On reading bad literature

Last Sunday 12 December, Edward Docx published an article in The Observer in which he simply categorized Dan Brown and Stieg Larsson as “mesmerizingly bad”.

I recognise that Larsson’s great contribution to contemporary literature is the creation of a splendid character such as Lisbeth Salander. Troubled, brave and incredibly intelligent. At least in The Girl With A Dragon Tatoo and The Girl Who Played With Fire. 

Then it all came crumbling down with The Girl Who Kicked The Hornets’ Nest. Oh dear! WHAT happened there???  I mean, come on, Salander recovering from a shot in the head and being buried alive among other things, is able to hear, get up, lock the door as the ultra evil and heartless Zalachenko, who, by the way is also recovering from having an ax thrown into his skull, walks down the hospital corridor looking out to finish her up. Really? What is this? Nightmare on Elm Street Swedish style? Nah! I closed the book feeling laughed at and that was it for me.

While the rest of the word went crazy on Larsson’s final book of the Millenium Trilogy, I wondered what would have happened if Stieg Larsson were still alive. Was The Girl Who Kicked the Hornets’ Nest the result of editors in a hurry to publish and make the most of the Larsson mania?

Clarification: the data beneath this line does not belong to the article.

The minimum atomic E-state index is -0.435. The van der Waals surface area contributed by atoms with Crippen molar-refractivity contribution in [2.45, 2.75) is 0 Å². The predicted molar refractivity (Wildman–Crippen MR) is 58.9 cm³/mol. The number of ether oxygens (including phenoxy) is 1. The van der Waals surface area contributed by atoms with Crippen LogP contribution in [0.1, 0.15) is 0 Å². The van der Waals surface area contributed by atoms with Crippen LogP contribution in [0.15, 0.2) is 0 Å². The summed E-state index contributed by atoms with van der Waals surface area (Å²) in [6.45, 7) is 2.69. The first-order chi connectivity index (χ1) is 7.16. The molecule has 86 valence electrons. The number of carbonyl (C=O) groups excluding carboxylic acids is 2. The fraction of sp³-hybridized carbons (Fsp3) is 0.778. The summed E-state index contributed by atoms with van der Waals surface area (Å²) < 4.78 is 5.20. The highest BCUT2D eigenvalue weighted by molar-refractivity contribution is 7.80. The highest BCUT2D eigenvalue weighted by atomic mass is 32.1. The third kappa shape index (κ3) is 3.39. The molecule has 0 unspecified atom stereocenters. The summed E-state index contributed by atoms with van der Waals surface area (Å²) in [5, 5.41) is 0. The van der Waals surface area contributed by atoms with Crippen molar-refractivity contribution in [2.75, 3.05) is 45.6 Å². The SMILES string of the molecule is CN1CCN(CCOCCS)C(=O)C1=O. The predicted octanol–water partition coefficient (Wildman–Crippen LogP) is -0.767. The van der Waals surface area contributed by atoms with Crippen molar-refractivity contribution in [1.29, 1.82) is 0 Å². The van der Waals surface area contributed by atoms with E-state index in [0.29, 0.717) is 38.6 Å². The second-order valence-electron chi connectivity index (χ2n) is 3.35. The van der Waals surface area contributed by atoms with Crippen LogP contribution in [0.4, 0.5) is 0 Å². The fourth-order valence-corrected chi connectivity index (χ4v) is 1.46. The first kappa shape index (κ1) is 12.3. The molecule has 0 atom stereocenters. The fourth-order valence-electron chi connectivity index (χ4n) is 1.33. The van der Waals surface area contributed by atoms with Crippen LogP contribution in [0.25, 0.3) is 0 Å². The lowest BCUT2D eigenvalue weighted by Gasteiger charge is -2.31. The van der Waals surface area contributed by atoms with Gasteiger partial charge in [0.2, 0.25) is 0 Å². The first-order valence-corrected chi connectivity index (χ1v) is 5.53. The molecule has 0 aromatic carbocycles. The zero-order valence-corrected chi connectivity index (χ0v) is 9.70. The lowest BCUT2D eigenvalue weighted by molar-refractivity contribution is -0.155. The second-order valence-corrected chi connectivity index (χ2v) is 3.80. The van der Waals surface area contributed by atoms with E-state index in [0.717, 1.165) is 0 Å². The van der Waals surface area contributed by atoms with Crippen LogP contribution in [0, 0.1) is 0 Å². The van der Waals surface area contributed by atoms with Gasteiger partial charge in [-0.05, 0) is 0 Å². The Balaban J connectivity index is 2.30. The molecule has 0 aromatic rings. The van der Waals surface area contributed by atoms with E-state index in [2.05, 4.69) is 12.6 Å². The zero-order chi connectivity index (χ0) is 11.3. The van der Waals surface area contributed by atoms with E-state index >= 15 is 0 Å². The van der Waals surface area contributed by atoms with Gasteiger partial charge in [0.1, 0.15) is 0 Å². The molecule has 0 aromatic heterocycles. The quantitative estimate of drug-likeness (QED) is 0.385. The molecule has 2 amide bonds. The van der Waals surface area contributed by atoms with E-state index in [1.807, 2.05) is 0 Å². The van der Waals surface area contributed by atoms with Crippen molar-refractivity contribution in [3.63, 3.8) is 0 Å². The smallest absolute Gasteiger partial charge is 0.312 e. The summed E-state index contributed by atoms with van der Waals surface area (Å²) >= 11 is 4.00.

I do see a point in Docx’s article, having the Millenium 3 in my hands I felt I was reading bad bad literature. A book that was taking the Mickey at the detective-thriller novel, pushing the whodunnit recipe to the maximum and that at the end of the day was not worth my time. A friend of mine, well-known writer and columnist, to my surprise felt the same. She thought that Larsson’s final book went into the light without a careful editing and I wonder if that is at all fair for the author (especially for the one that can’t complain!).

I think we all should be exposed to bad literature, just a little bit. It allow us to judge, to have an opinion and helps us love our well written thrillers and novels (e.g Henning Mankell, Cormac McCarthy, etc etc etc).

Giuseppe Tomasi di Lampedusa (who as Larsson, mutatis mutandi please!, never saw the huge success of his work) was an extraordinary reader who also had the great virtue of reading bad literature. “It is useful to also get bored with a book”- he said once.

I wonder if I should have kept on reading The Girl Who Kicked The Hornets’ Nest….

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